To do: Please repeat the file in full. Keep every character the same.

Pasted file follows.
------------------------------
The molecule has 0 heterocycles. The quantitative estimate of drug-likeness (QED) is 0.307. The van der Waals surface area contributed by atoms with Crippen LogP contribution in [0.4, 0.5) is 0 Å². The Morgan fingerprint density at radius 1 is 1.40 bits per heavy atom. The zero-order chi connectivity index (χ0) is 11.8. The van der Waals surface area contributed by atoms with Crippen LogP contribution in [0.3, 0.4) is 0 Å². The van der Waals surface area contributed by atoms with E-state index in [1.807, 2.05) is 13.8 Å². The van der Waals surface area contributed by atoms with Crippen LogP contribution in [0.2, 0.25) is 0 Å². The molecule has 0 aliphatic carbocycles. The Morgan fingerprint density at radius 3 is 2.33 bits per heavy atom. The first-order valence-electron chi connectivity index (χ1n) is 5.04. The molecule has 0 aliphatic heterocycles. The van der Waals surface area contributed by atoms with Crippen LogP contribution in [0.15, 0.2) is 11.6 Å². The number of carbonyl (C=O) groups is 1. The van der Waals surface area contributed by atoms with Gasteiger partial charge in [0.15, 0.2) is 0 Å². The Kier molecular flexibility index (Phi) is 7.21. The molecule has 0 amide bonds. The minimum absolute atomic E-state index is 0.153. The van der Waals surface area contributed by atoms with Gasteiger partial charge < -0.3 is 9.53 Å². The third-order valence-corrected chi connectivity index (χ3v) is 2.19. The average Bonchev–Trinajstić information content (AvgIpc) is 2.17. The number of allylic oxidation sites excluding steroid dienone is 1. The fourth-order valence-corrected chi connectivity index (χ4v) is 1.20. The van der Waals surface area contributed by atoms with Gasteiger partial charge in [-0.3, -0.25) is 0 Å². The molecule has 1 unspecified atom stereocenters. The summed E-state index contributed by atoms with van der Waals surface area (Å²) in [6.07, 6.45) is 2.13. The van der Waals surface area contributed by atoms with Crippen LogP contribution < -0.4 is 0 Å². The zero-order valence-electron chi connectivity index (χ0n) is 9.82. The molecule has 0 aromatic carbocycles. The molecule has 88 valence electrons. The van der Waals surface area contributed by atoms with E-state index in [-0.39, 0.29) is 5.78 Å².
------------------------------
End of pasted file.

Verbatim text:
The molecule has 0 heterocycles. The quantitative estimate of drug-likeness (QED) is 0.307. The van der Waals surface area contributed by atoms with Crippen LogP contribution in [0.4, 0.5) is 0 Å². The Morgan fingerprint density at radius 1 is 1.40 bits per heavy atom. The zero-order chi connectivity index (χ0) is 11.8. The van der Waals surface area contributed by atoms with Crippen LogP contribution in [0.3, 0.4) is 0 Å². The van der Waals surface area contributed by atoms with E-state index in [1.807, 2.05) is 13.8 Å². The van der Waals surface area contributed by atoms with Crippen LogP contribution in [0.2, 0.25) is 0 Å². The molecule has 0 aliphatic carbocycles. The Morgan fingerprint density at radius 3 is 2.33 bits per heavy atom. The first-order valence-electron chi connectivity index (χ1n) is 5.04. The molecule has 0 aliphatic heterocycles. The van der Waals surface area contributed by atoms with Crippen LogP contribution in [0.15, 0.2) is 11.6 Å². The number of carbonyl (C=O) groups is 1. The van der Waals surface area contributed by atoms with Gasteiger partial charge in [0.15, 0.2) is 0 Å². The Kier molecular flexibility index (Phi) is 7.21. The molecule has 0 amide bonds. The minimum absolute atomic E-state index is 0.153. The van der Waals surface area contributed by atoms with Gasteiger partial charge < -0.3 is 9.53 Å². The third-order valence-corrected chi connectivity index (χ3v) is 2.19. The average Bonchev–Trinajstić information content (AvgIpc) is 2.17. The number of allylic oxidation sites excluding steroid dienone is 1. The fourth-order valence-corrected chi connectivity index (χ4v) is 1.20. The van der Waals surface area contributed by atoms with Gasteiger partial charge in [-0.3, -0.25) is 0 Å². The molecule has 1 unspecified atom stereocenters. The summed E-state index contributed by atoms with van der Waals surface area (Å²) in [6.07, 6.45) is 2.13. The van der Waals surface area contributed by atoms with Crippen LogP contribution < -0.4 is 0 Å². The zero-order valence-electron chi connectivity index (χ0n) is 9.82. The molecule has 0 aromatic carbocycles. The molecule has 88 valence electrons. The van der Waals surface area contributed by atoms with E-state index in [-0.39, 0.29) is 5.78 Å².